Review: In Spitting Distance

By Kira Last edited 128 months ago
Review: In Spitting Distance

Taher Najib's In Spitting Distance is the latest installation in the Barbican 'bite08' series, mini theatre pieces with short runs and performance duration. In Spitting Distance is a highly charged one-hour, one-act, one-man show performed by the outstanding Khalifa Natour.

In turns dark and humorous, and often both, the storyline revolves around the experience of an Arab man with two surnames, carrying an Israeli passport, who tries to fly to Tel Aviv from Paris on the unfortunate date of September 10th, 2003. This farcical circumstance interweaves the reality of barefaced post-9/11 racism with the narrative of a Palestinian-Israeli man who has made the choice to leave his Parisian lover and return to his homeland because if he is too removed from the terror, he fears he will no longer understand it. He must pay his 'personal debt to the chaos.'

The set is sparse, with no props save the green surtitle LED screen above, yet with Natour's energy, all that is necessary is his body's physical and emotive engagement with the space as he simulates bicycle riding around Paris, navigating the streets of Ramallah, waiting on airport benches, being led by security down the aisles of a plane. The play is in Arabic, and while this does lend a much more authentic feel for the character, the surtitles are unfortunate because you never want your eyes to leave Natour's. His performance is so engaged, guttural, and so richly felt that it's nearly impossible to look away from him. He gesticulates, he spits, he wails, he moves in closer to whisper, intimating his words directly at you, and his face runs with the sweat of an hour's nonstop engagement with this narrative.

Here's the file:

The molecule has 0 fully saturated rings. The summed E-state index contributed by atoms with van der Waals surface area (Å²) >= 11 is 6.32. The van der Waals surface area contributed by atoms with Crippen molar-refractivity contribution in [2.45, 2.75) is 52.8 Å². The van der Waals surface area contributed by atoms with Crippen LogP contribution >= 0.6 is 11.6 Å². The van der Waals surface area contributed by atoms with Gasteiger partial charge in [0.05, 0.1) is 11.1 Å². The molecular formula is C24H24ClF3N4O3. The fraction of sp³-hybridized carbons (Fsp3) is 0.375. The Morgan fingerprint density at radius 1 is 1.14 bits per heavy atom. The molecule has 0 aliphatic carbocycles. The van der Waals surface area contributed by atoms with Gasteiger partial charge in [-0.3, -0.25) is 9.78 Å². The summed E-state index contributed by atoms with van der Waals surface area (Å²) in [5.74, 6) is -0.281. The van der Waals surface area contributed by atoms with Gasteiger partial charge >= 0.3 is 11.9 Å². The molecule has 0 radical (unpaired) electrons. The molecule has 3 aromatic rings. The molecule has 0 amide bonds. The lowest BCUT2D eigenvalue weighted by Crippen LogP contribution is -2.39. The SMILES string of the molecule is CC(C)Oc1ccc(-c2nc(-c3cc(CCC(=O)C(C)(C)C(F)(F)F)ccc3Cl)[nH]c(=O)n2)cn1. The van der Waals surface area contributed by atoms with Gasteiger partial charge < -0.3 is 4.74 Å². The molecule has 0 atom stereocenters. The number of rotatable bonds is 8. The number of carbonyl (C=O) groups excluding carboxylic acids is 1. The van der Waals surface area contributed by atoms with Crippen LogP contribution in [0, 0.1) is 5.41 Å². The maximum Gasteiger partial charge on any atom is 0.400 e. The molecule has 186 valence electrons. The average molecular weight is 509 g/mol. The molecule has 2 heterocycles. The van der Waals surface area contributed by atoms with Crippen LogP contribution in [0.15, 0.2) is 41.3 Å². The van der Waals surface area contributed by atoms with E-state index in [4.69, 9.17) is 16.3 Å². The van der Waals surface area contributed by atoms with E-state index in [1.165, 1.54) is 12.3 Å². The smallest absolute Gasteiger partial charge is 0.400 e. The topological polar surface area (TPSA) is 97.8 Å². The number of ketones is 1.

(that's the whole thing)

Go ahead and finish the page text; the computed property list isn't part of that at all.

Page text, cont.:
We learn of the difficulty of a Palestinian who has undergone Intifadas, survived bombs, death, and ceaseless colonialism, who must now endure naked discrimination, too. Perhaps worst of all, though, is the question mark of what a homeland can be if it is one that has been consistently and violently jerked out beneath one by countless invaders. When Natour chills the air with the pointed honesty of the question, 'What is it in us that begs the orgasmic pleasure of invaders?' we must ask the same. He ruefully continues 'My homeland is defined as a pillow I put under my head each night.'

One hour can only give so much of a glimpse, but Najib's honest script sheds redeemable insight into a topic no longer ignorable. When Natour sees on television for the first time the planes strike into the World Trade Center, it is as though you, too, are experiencing that horror for the first time. Natour takes his bows all too soon, because after spending an hour with his heartfelt, deeply personal narrative, you can't help but want more from him. In Spitting Distance is an honourable, personal examination of the Israeli-Palestinian conflict that manages to move and provoke without descending into polemical sermonising.

In Spitting Distance is directed by Ofira Henig and runs at the Barbican from May 7 – 17, Mon-Sat 19:45. Tickets £12 . Photograph of Khalifa Natour by Gerar Alon.

Last Updated 08 May 2008